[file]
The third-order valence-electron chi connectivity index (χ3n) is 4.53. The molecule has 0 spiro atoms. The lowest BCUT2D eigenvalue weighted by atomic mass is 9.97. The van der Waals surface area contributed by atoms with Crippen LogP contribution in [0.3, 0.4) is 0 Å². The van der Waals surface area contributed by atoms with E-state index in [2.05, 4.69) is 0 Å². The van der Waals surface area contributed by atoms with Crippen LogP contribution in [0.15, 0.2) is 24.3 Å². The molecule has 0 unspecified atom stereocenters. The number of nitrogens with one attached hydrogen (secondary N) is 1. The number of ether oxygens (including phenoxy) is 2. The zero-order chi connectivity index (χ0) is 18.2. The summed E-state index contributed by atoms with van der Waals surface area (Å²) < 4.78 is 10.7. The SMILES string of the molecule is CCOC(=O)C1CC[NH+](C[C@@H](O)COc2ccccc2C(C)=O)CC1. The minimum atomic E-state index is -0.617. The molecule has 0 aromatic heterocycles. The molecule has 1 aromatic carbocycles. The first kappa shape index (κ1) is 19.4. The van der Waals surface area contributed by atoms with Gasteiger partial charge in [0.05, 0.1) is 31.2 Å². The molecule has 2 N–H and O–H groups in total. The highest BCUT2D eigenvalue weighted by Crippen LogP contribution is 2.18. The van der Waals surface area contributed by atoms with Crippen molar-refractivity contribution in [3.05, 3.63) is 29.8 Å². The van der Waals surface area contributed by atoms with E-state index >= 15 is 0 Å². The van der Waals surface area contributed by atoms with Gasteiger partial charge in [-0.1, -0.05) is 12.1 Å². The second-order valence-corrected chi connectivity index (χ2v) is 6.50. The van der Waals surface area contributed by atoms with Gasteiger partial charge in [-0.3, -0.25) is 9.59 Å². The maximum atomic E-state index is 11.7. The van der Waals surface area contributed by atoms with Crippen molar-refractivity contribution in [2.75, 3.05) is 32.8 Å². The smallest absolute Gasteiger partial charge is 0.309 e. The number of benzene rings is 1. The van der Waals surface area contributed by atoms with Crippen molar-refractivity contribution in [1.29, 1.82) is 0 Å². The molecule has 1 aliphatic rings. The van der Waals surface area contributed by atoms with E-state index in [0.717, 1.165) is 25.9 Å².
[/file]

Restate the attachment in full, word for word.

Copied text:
The third-order valence-electron chi connectivity index (χ3n) is 4.53. The molecule has 0 spiro atoms. The lowest BCUT2D eigenvalue weighted by atomic mass is 9.97. The van der Waals surface area contributed by atoms with Crippen LogP contribution in [0.3, 0.4) is 0 Å². The van der Waals surface area contributed by atoms with E-state index in [2.05, 4.69) is 0 Å². The van der Waals surface area contributed by atoms with Crippen LogP contribution in [0.15, 0.2) is 24.3 Å². The molecule has 0 unspecified atom stereocenters. The number of nitrogens with one attached hydrogen (secondary N) is 1. The number of ether oxygens (including phenoxy) is 2. The zero-order chi connectivity index (χ0) is 18.2. The summed E-state index contributed by atoms with van der Waals surface area (Å²) < 4.78 is 10.7. The SMILES string of the molecule is CCOC(=O)C1CC[NH+](C[C@@H](O)COc2ccccc2C(C)=O)CC1. The minimum atomic E-state index is -0.617. The molecule has 0 aromatic heterocycles. The molecule has 1 aromatic carbocycles. The first kappa shape index (κ1) is 19.4. The van der Waals surface area contributed by atoms with Gasteiger partial charge in [0.05, 0.1) is 31.2 Å². The molecule has 2 N–H and O–H groups in total. The highest BCUT2D eigenvalue weighted by Crippen LogP contribution is 2.18. The van der Waals surface area contributed by atoms with Crippen molar-refractivity contribution in [3.05, 3.63) is 29.8 Å². The van der Waals surface area contributed by atoms with E-state index >= 15 is 0 Å². The van der Waals surface area contributed by atoms with Gasteiger partial charge in [-0.1, -0.05) is 12.1 Å². The second-order valence-corrected chi connectivity index (χ2v) is 6.50. The van der Waals surface area contributed by atoms with Gasteiger partial charge in [-0.3, -0.25) is 9.59 Å². The maximum atomic E-state index is 11.7. The van der Waals surface area contributed by atoms with Crippen molar-refractivity contribution in [2.75, 3.05) is 32.8 Å². The smallest absolute Gasteiger partial charge is 0.309 e. The number of benzene rings is 1. The van der Waals surface area contributed by atoms with Crippen molar-refractivity contribution in [1.29, 1.82) is 0 Å². The molecule has 1 aliphatic rings. The van der Waals surface area contributed by atoms with E-state index in [0.717, 1.165) is 25.9 Å².